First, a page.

Born and raised in Palo Alto, California, is a developer and programmer. Carol Shaw is widely regarded as the first female video game developer. A graduate of UC Berkley with a bachelor’s degree in electrical engineering and a master in Computer Science, Shaw went on to be hired by Atari as a Microprocessor Software Engineer in 1978. She was hired to work on the Atari VCS, later renamed to the Atari 2600. During her time with Atari she worked on titles including 3D Tic-Tac-Toe (1978), Video Checkers (1980), and Super Breakout (1982). Later she would work for Activision, where she was again the first female game designer, and helped to produce River Raid, which would win her recognition and numerous awards. In 2017, she was the recipient of The Game Awards ‘Industry Icon’ achievement

Quiessence Phillips – Cybersecurity Innovator and Inspiration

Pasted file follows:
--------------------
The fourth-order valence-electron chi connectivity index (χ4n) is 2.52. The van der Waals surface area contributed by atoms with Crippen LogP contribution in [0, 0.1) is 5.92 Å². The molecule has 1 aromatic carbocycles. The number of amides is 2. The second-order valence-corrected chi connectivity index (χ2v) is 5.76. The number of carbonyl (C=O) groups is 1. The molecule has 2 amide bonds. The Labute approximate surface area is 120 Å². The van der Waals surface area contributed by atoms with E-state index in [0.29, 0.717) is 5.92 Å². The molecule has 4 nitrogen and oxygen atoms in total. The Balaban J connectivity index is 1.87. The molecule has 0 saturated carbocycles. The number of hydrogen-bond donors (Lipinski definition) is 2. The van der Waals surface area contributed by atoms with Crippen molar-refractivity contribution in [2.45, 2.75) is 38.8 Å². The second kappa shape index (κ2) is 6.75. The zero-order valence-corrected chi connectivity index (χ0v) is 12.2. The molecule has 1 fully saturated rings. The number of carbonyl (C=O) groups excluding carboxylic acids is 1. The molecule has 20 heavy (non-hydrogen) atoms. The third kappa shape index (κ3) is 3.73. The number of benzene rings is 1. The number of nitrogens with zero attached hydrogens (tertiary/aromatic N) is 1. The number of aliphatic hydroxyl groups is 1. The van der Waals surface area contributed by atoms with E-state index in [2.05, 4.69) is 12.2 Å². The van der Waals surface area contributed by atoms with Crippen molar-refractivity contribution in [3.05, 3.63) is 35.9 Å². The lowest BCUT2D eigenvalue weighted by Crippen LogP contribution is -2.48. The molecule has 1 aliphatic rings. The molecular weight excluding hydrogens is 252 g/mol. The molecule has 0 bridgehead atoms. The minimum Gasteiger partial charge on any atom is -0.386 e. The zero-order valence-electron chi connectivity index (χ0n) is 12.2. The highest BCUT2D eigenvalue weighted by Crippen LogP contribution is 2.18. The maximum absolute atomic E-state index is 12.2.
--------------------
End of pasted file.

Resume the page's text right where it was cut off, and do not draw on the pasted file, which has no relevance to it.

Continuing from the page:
A modern-day warrior, Quiessence Phillips has spent the past fifteen years in public and private sectors changing the cybersecurity aiming to change the industry for the better. A graduate of New York City College of Technology, Phillips uses her talents, knowledge, and wisdom to create and execute strategies that produce impact and innovation in cybersecurity. As an adjunct professor at New York University Tandon School of Engineering she had the opportunity to apply that inspiration in the classroom, and as Deputy CISO for the City of New York she created and centralized a one-of-a-kind Threat Management program for the municipality. She’s also the co-founder of non-profit organization JOURNi, a tech education non-profit based in Webdroid’s own home of Detroit, MI! Today she works to establish one of the most popular back-end languages in the world: Amazon Work Services or as it’s commonly known: AWS. She has played an integral role in the quality control and implementation of the language and world-wide.

By Angelica Williams - Content Coordinator

When not writing about the latest in gaming news, Angelica can be found holding a controller and playing whatever her most recent fixation is. Hobbies include reading, writing, gaming, and archery - though not necessarily in that order.